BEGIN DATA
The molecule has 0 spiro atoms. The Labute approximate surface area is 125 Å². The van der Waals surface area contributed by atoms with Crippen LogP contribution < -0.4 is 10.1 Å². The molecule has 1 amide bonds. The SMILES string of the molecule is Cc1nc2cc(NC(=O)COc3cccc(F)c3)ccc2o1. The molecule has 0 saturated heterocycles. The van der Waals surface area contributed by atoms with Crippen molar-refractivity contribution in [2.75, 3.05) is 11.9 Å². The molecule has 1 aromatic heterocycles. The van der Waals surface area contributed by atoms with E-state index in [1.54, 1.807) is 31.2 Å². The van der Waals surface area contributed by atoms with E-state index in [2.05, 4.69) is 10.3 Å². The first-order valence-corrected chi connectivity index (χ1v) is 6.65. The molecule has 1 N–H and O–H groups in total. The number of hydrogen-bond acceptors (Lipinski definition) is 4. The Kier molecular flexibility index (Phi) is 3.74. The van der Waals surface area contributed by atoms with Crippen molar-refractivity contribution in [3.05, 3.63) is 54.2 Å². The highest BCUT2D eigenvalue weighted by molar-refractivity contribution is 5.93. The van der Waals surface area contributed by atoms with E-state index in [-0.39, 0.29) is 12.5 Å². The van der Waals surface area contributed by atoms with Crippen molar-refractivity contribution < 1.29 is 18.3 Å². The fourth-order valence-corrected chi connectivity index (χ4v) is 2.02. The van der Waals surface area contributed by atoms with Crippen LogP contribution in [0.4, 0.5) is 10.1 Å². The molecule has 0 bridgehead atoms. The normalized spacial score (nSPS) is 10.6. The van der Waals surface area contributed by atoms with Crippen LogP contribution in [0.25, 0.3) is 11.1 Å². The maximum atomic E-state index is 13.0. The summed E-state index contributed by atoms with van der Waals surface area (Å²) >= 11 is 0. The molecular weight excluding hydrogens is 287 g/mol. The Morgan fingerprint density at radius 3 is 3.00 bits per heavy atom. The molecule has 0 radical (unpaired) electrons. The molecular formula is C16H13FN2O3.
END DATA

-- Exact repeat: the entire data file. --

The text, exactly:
The molecule has 0 spiro atoms. The Labute approximate surface area is 125 Å². The van der Waals surface area contributed by atoms with Crippen LogP contribution < -0.4 is 10.1 Å². The molecule has 1 amide bonds. The SMILES string of the molecule is Cc1nc2cc(NC(=O)COc3cccc(F)c3)ccc2o1. The molecule has 0 saturated heterocycles. The van der Waals surface area contributed by atoms with Crippen molar-refractivity contribution in [2.75, 3.05) is 11.9 Å². The molecule has 1 aromatic heterocycles. The van der Waals surface area contributed by atoms with E-state index in [1.54, 1.807) is 31.2 Å². The van der Waals surface area contributed by atoms with E-state index in [2.05, 4.69) is 10.3 Å². The first-order valence-corrected chi connectivity index (χ1v) is 6.65. The molecule has 1 N–H and O–H groups in total. The number of hydrogen-bond acceptors (Lipinski definition) is 4. The Kier molecular flexibility index (Phi) is 3.74. The van der Waals surface area contributed by atoms with Crippen molar-refractivity contribution in [3.05, 3.63) is 54.2 Å². The highest BCUT2D eigenvalue weighted by molar-refractivity contribution is 5.93. The van der Waals surface area contributed by atoms with E-state index in [-0.39, 0.29) is 12.5 Å². The van der Waals surface area contributed by atoms with Crippen molar-refractivity contribution < 1.29 is 18.3 Å². The fourth-order valence-corrected chi connectivity index (χ4v) is 2.02. The van der Waals surface area contributed by atoms with Crippen LogP contribution in [0.4, 0.5) is 10.1 Å². The molecule has 0 bridgehead atoms. The normalized spacial score (nSPS) is 10.6. The van der Waals surface area contributed by atoms with Crippen LogP contribution in [0.25, 0.3) is 11.1 Å². The maximum atomic E-state index is 13.0. The summed E-state index contributed by atoms with van der Waals surface area (Å²) >= 11 is 0. The molecular weight excluding hydrogens is 287 g/mol. The Morgan fingerprint density at radius 3 is 3.00 bits per heavy atom. The molecule has 0 radical (unpaired) electrons. The molecular formula is C16H13FN2O3.